The biggest news of the day was the FOMC meeting and the monetary policy announcement. The results were as expected with no rate change and with the Fed even going so far as to say the current rate environment could be maintained for a considerable period. This comment was an attempt by the Fed to calm the bond market and slow the current explosion in rates. This does not mean those rates will return to prior lows but there should be a return to normalcy. Coupled with the implied promise not to raise rates was another warning that deflation, or "the risk of inflation becoming undesirably low" as stated in the announcement, was still a threat. They said that "an unwelcome fall in inflation" was greater than the risk of rising inflation. On the positive side they said underlying growth in productivity was continuing to support economic activity (same sentence in June announcement) and spending was firming.

The Fed did everything they could to say positive things while keeping irrational exuberance in check. If they were too bullish then the bond junkies would start dumping bonds and pushing up rates. If they were too bearish stocks would tank and damage the recovery sentiment. The markets celebrated the Fed action but not immediately. Nearly 30 minutes passed after the announcement before a flurry of buy programs at Dow 9200 support pushed the averages to the highs for the day. Once the buy programs ended the markets bled points for about 30 minutes until a market on close order imbalance prompted another buying surge. Shorts faced with indexes pressing the highs for the day, week and month decided to surrender and bought the close. The Dow closed over 9300 and the highest close in over a month. Only -50 points from the 52-week high it was very encouraging to traders.

While the close was impressive the week is far from over. The economic calendar is chock full of large reports over the next three days and this is a triple digit expiration week. We have PPI, CPI and sentiment along with numerous other reports. The earnings expectations are very high and as we saw from AMAT, MXIM and CSC tonight the future is not that rosy. Above all the Fed announcement was already priced in and the market reaction surprised most professional traders. Tuesday was the fifth consecutive gain for the Dow and a +310 point gain off last weeks lows. Also confounding the bears is the calendar. August is historically the worst month for the major averages and especially when there have been big gains. Instead of weakness we are seeing new 52-week highs beginning to grow and the volatility indicators falling. The VIX closed at 20.21 and only .58 away from a new 52-week low. That is only .28 away from the July 28th low of 19.93 and the beginning of the two week Dow decline. Note the market reaction in the charts below when the VIX neared 20 in recent weeks. It is not always immediate but it will happen.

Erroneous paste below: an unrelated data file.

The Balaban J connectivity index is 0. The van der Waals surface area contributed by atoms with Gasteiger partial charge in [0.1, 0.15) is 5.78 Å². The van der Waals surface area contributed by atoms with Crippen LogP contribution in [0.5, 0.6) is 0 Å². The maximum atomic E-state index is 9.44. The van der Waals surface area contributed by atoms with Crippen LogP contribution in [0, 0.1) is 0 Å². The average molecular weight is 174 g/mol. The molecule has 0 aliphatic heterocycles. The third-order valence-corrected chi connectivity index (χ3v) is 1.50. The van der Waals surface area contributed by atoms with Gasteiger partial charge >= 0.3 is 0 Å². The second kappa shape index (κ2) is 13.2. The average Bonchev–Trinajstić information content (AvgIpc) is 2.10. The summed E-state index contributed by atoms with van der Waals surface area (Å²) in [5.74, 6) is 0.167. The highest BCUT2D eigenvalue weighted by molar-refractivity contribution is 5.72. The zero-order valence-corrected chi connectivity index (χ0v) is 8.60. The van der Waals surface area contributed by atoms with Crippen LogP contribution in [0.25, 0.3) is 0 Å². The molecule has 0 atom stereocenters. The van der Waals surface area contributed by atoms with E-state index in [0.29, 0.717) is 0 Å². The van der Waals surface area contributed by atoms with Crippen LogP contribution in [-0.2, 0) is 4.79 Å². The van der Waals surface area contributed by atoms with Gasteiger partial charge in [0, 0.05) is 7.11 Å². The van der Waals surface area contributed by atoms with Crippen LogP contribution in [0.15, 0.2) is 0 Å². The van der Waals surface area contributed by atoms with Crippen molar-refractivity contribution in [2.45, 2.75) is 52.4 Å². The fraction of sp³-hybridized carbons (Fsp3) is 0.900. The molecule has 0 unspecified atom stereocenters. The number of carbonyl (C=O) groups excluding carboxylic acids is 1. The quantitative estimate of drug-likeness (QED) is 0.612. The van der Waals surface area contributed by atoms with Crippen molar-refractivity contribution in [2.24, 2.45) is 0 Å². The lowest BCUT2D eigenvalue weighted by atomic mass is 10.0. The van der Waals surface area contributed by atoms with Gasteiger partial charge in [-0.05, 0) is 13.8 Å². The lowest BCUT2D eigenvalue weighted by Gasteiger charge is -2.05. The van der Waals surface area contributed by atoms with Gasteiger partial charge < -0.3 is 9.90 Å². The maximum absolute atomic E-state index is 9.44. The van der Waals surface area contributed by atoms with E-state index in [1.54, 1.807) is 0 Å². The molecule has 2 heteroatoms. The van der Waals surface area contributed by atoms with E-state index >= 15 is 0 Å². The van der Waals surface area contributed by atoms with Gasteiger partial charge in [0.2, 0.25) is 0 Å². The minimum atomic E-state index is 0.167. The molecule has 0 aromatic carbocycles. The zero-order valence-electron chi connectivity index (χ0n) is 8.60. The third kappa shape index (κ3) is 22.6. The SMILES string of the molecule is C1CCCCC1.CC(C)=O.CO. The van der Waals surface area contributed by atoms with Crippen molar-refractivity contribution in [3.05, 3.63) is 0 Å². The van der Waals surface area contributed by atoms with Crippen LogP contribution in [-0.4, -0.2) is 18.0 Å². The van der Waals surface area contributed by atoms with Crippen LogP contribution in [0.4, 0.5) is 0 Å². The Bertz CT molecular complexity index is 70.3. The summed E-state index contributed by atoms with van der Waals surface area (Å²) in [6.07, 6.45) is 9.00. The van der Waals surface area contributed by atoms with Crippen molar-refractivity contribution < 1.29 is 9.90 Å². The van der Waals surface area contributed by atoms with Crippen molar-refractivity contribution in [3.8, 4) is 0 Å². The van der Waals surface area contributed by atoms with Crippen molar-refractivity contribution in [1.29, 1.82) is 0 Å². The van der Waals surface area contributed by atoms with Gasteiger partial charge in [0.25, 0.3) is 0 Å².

VIX/Dow Chart

You be the judge. We had a nice rally and a nice bout of normal profit taking. Was it enough? There are still very large paper profits still on the books. With the Fed on hold until after the Nov-2004 elections and economics that suggest the bottom is behind us, is the future so bright we need to wear shades? Nobody can tell the future in advance but it appears there continues to be a bullish undertone in the markets. Bulls are buying the dips and climbing the wall of worry so fast they look like candidates for the Olympic pole vault. Last week we had serious sell programs hit on every good piece of economic news. Today we had buy programs control the outcome. What gives?

There is only one thing ruining this picture. Without this one piece of data all the gains over the last five days are seriously at risk. That piece of data is volume. We had the three lowest volume days in months beginning last Friday. Volume has been declining since last Thursday's 3.98 billion. Friday 2.9B, Monday 2.68B and Tuesday 2.8B. Three consecutive days under 3.0 billion shares traded on all markets. When volume returns we are going to get some huge moves. The problem is which side is going to find the conviction first? Were the bulls waiting for the Fed meeting to validate their assumptions so they could add to positions? If so then the upside volume should increase substantially on Wednesday.

Were the bulls waiting for the Fed and hoping to get one more injection of speed to inflate their parachutes as they sell to the retail traders venturing back into the market? Maybe the bears were waiting for the Fed meeting to avoid any nasty surprises before piling on for the slide into October. Nobody knows in advance but they will know when the next big volume surge hits stocks. Tomorrow, Friday or next week is the question. We are at levels where the bulls have failed on high volume several times before. They will have to enlist help to climb from here. There is plenty of help out there but it needs to be convinced to buy at the top. Everybody know what normally happens in September/October and until they can be convinced the Halloween party has been cancelled they may elect to watch from the sidelines. Either way the next week could be exciting. Watch the volume for direction.

Enter Very Passively, Exit Very Aggressively!

Jim Brown
Editor